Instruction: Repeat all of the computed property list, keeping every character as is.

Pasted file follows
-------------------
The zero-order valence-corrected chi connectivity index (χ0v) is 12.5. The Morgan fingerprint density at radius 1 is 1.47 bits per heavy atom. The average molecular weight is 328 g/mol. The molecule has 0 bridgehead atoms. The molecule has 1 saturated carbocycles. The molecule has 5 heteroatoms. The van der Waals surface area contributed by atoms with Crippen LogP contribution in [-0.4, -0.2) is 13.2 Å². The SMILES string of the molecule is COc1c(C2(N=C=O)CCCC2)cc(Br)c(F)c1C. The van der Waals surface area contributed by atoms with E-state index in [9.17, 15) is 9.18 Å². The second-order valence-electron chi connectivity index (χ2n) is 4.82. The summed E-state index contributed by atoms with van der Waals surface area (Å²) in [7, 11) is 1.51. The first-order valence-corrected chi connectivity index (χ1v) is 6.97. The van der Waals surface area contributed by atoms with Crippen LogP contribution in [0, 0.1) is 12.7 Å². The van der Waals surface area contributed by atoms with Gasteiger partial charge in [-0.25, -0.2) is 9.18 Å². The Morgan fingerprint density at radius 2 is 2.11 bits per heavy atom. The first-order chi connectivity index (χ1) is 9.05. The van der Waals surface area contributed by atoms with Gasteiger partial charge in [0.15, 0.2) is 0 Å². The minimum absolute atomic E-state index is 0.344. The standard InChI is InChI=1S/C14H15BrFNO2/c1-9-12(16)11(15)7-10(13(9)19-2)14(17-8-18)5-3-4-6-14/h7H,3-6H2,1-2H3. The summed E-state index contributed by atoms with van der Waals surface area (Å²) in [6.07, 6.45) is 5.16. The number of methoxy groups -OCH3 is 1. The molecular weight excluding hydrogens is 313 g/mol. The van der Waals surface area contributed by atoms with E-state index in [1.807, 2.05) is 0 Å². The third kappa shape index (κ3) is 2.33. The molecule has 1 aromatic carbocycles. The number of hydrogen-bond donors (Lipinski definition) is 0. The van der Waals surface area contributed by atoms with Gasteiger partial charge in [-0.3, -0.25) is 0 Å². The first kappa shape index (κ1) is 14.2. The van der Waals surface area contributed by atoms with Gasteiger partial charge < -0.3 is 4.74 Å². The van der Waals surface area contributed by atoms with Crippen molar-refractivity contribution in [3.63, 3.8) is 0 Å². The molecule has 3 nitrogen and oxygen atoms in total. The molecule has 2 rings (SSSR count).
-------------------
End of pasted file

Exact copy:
The zero-order valence-corrected chi connectivity index (χ0v) is 12.5. The Morgan fingerprint density at radius 1 is 1.47 bits per heavy atom. The average molecular weight is 328 g/mol. The molecule has 0 bridgehead atoms. The molecule has 1 saturated carbocycles. The molecule has 5 heteroatoms. The van der Waals surface area contributed by atoms with Crippen LogP contribution in [-0.4, -0.2) is 13.2 Å². The SMILES string of the molecule is COc1c(C2(N=C=O)CCCC2)cc(Br)c(F)c1C. The van der Waals surface area contributed by atoms with E-state index in [9.17, 15) is 9.18 Å². The second-order valence-electron chi connectivity index (χ2n) is 4.82. The summed E-state index contributed by atoms with van der Waals surface area (Å²) in [7, 11) is 1.51. The first-order valence-corrected chi connectivity index (χ1v) is 6.97. The van der Waals surface area contributed by atoms with Crippen LogP contribution in [0, 0.1) is 12.7 Å². The van der Waals surface area contributed by atoms with Gasteiger partial charge in [-0.25, -0.2) is 9.18 Å². The Morgan fingerprint density at radius 2 is 2.11 bits per heavy atom. The first-order chi connectivity index (χ1) is 9.05. The van der Waals surface area contributed by atoms with Gasteiger partial charge in [0.15, 0.2) is 0 Å². The minimum absolute atomic E-state index is 0.344. The standard InChI is InChI=1S/C14H15BrFNO2/c1-9-12(16)11(15)7-10(13(9)19-2)14(17-8-18)5-3-4-6-14/h7H,3-6H2,1-2H3. The summed E-state index contributed by atoms with van der Waals surface area (Å²) in [6.07, 6.45) is 5.16. The number of methoxy groups -OCH3 is 1. The molecular weight excluding hydrogens is 313 g/mol. The van der Waals surface area contributed by atoms with E-state index in [1.807, 2.05) is 0 Å². The third kappa shape index (κ3) is 2.33. The molecule has 1 aromatic carbocycles. The number of hydrogen-bond donors (Lipinski definition) is 0. The van der Waals surface area contributed by atoms with Gasteiger partial charge in [-0.3, -0.25) is 0 Å². The first kappa shape index (κ1) is 14.2. The van der Waals surface area contributed by atoms with Gasteiger partial charge < -0.3 is 4.74 Å². The van der Waals surface area contributed by atoms with Crippen molar-refractivity contribution in [3.63, 3.8) is 0 Å². The molecule has 3 nitrogen and oxygen atoms in total. The molecule has 2 rings (SSSR count).